Teen Workplace Bullying

Teen workplace bullying may be more common than you think. Recent news has brought school violence, cyberbullying, school bullying, and teen violence to the forefront. But you rarely hear of the teen workplace bullying that occurs on a regular basis.

What Is Workplace Bullying and Why Might Teens Be Potential Targets?

The Occupational Safety and Health Administration (OSHA) estimates that each year, 2,000,000 Americans suffer from some kind of workplace violence. One of the forms that workplace violence takes is bullying, which is experienced by one in six employees, including teen workers.

Teens may be more susceptible to workplace bullying because they are generally among the newest and youngest and least experienced employees, eager to do well and keep their jobs. Wanting to stay employed and please their superiors as well as being inexperienced in how businesses are supposed to be run are also reasons that teens may fail to report bullying, in fact, a naive teen may not even recognize certain types of treatment as bullying.

Because teens are usually not in a position of power in the workplace, it is less often a place in which teens have an opportunity to bully others. Unlike school, which students must attend by law, there is not a law saying that an employer must keep a trouble-making and abusive employee, so a bullying teen employee might not last very long.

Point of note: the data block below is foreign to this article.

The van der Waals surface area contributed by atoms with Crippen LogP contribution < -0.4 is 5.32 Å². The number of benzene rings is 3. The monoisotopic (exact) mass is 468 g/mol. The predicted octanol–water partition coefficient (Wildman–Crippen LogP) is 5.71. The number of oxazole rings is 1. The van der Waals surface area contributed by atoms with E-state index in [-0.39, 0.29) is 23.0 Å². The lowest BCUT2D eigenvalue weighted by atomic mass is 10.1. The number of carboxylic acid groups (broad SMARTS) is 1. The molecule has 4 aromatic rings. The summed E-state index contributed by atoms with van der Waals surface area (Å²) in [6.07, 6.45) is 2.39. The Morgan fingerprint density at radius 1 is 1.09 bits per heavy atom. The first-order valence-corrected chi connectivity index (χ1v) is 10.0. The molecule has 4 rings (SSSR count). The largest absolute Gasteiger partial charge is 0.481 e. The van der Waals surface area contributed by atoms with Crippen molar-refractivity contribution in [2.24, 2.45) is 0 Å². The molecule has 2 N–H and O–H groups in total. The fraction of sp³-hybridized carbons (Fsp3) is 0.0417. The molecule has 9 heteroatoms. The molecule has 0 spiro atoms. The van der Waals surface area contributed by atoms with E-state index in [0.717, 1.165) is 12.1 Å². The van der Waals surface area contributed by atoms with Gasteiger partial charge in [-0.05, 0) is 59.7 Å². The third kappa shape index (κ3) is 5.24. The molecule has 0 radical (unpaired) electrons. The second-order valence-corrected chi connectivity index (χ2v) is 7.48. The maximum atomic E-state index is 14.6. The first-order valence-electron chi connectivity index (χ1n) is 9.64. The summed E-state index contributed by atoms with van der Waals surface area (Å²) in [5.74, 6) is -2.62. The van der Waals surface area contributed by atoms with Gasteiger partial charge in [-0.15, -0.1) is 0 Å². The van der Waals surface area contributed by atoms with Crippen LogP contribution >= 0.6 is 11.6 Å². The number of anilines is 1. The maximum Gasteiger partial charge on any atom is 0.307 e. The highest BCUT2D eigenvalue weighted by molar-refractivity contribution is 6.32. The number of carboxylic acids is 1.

There may be exceptions when, for example, most of the workers are teens, as at a summer camp, or when the younger workers leave the office to carry out their duties, for example, if teens work for a company doing painting or yard work at various premises around town. In this case, a teen bully would be more likely to target other teens than adults.

What Forms Can Workplace Bullying Take?

Workplace bullying can take a number of forms. These include:

  • verbal abuse. An employee should not have to hear raised voices, recriminations, name-calling, or any other time of verbal mistreatment. Even if it is not only aimed at the one employee, it's still bullying - a bully can bully an entire department or company.
  • blame. An employee must take responsibility for his or her area of work, but should not become a department scapegoat.
  • intentional embarrassment. If an employee makes a mistake or commits a faux pas, it can be handled quietly and privately. Public embarrassment or humiliation is uncalled for.
  • exclusion from activities. When a new employee comes on board, he or she may be a newcomer in a close-knit group that meets outside of work as well as in business-related settings. While the newbie should understand that he or she may not be invited to events outside of work, within the workplace, an employee should not suffer from exclusion.
  • damage to property or self. An employee's vehicle, workplace, work, and person should be safe and treated with respect.

Sexual harassment should not happen either, but it is treated as separate from bullying due to the way the law is structured.





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